Following the Y model, TOPdesk has created a healthy workplace. Their secret for happy healthy employees is below.
#1 Pick Y type people.
Actively seek and hire people who “self propel.” These people are motivated and engaged. You can give them freedom and the job will get done because they enjoy the work they are doing.
#2 Leader Awareness
Management should be aware of X and Y types of people. They should be asking why is this X person not happy? Why are they not motivated? How can I support them?
Employees need to ask themselves if they are an X person or a Y person. If they are an X person, the next question should be — why? Are they unhappy with their job? With their industry? They should try to figure out what will make them Y people.
Overall this was a good talk. Employers must build a workplace that promotes this culture if they want to be successful.
Four years ago, I attended a Team In Training recruiting lunch and learn at work. I joined our Corporate Team and committed to a fundraising goal and a training plan that would prepare me for my first half marathon. Over the course of five months, our Corporate Team raised awareness for the cause, raised funds to meet our team goal and we trained together in the evenings and weekends. I was able to collaborate and network with employees from different parts of the organization. We empowered and inspired each other. We were proud to represent a company that not only sponsored us but supported our fundraising efforts. Prior to joining the team, three miles was the furthest distance I had completed. By the end of the season, I was running 10 miles per week and I crossed that finish line with the biggest smile on my face. This was an incredible experience that changed my life and introduced me to a much healthier lifestyle.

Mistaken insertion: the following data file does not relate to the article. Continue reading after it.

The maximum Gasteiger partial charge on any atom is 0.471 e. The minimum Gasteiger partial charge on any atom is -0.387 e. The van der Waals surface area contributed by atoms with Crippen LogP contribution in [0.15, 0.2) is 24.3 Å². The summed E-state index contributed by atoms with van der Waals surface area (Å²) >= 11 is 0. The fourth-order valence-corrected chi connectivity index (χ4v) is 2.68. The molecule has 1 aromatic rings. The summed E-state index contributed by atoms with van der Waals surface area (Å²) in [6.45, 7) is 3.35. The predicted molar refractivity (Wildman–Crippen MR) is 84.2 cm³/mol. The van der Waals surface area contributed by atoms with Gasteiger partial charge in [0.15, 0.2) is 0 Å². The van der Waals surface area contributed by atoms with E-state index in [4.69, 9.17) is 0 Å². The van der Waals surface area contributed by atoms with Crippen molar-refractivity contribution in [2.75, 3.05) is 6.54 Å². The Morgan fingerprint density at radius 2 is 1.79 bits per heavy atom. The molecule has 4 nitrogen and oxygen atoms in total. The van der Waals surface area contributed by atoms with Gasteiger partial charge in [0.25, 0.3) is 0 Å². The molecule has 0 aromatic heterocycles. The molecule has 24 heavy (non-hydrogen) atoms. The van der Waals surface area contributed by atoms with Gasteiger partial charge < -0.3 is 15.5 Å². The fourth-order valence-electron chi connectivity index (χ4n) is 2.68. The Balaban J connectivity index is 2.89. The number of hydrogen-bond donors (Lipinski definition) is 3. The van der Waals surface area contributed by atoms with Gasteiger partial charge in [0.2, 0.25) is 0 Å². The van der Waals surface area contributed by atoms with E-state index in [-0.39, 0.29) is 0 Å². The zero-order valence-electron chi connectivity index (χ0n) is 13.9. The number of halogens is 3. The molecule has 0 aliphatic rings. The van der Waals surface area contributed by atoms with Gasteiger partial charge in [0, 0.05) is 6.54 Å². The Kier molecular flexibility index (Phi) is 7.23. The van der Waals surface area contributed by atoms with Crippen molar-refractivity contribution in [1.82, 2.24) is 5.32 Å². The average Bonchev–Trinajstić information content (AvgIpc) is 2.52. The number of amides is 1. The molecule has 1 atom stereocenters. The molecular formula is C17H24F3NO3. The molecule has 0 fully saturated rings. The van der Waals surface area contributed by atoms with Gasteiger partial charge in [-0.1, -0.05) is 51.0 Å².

Since then I have gone through several pairs of running shoes and have completed six half marathons. I am still an active member on our Corporate Team and will be leading as a Team Captain next season. I encourage you to start or join similar groups at work. Challenge yourself. Challenge your workplace.